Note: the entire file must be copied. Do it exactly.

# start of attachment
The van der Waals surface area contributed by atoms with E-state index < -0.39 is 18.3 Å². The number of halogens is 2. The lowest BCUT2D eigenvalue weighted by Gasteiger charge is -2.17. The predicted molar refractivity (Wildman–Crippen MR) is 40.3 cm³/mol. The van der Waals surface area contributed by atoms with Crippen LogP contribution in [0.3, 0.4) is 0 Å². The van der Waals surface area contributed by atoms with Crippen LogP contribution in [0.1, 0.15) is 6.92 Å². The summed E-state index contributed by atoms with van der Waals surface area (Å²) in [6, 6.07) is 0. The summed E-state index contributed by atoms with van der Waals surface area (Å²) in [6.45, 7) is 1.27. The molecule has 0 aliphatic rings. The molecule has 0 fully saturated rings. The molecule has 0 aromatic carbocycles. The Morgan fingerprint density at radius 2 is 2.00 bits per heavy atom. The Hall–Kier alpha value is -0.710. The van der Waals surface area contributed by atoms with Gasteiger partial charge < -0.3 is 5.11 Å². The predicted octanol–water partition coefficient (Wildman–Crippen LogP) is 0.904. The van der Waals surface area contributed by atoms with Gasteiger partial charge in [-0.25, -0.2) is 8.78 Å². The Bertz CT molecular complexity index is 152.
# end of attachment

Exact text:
The van der Waals surface area contributed by atoms with E-state index < -0.39 is 18.3 Å². The number of halogens is 2. The lowest BCUT2D eigenvalue weighted by Gasteiger charge is -2.17. The predicted molar refractivity (Wildman–Crippen MR) is 40.3 cm³/mol. The van der Waals surface area contributed by atoms with Crippen LogP contribution in [0.3, 0.4) is 0 Å². The van der Waals surface area contributed by atoms with Crippen LogP contribution in [0.1, 0.15) is 6.92 Å². The summed E-state index contributed by atoms with van der Waals surface area (Å²) in [6, 6.07) is 0. The summed E-state index contributed by atoms with van der Waals surface area (Å²) in [6.45, 7) is 1.27. The molecule has 0 aliphatic rings. The molecule has 0 fully saturated rings. The molecule has 0 aromatic carbocycles. The Morgan fingerprint density at radius 2 is 2.00 bits per heavy atom. The Hall–Kier alpha value is -0.710. The van der Waals surface area contributed by atoms with Gasteiger partial charge < -0.3 is 5.11 Å². The predicted octanol–water partition coefficient (Wildman–Crippen LogP) is 0.904. The van der Waals surface area contributed by atoms with Gasteiger partial charge in [-0.25, -0.2) is 8.78 Å². The Bertz CT molecular complexity index is 152.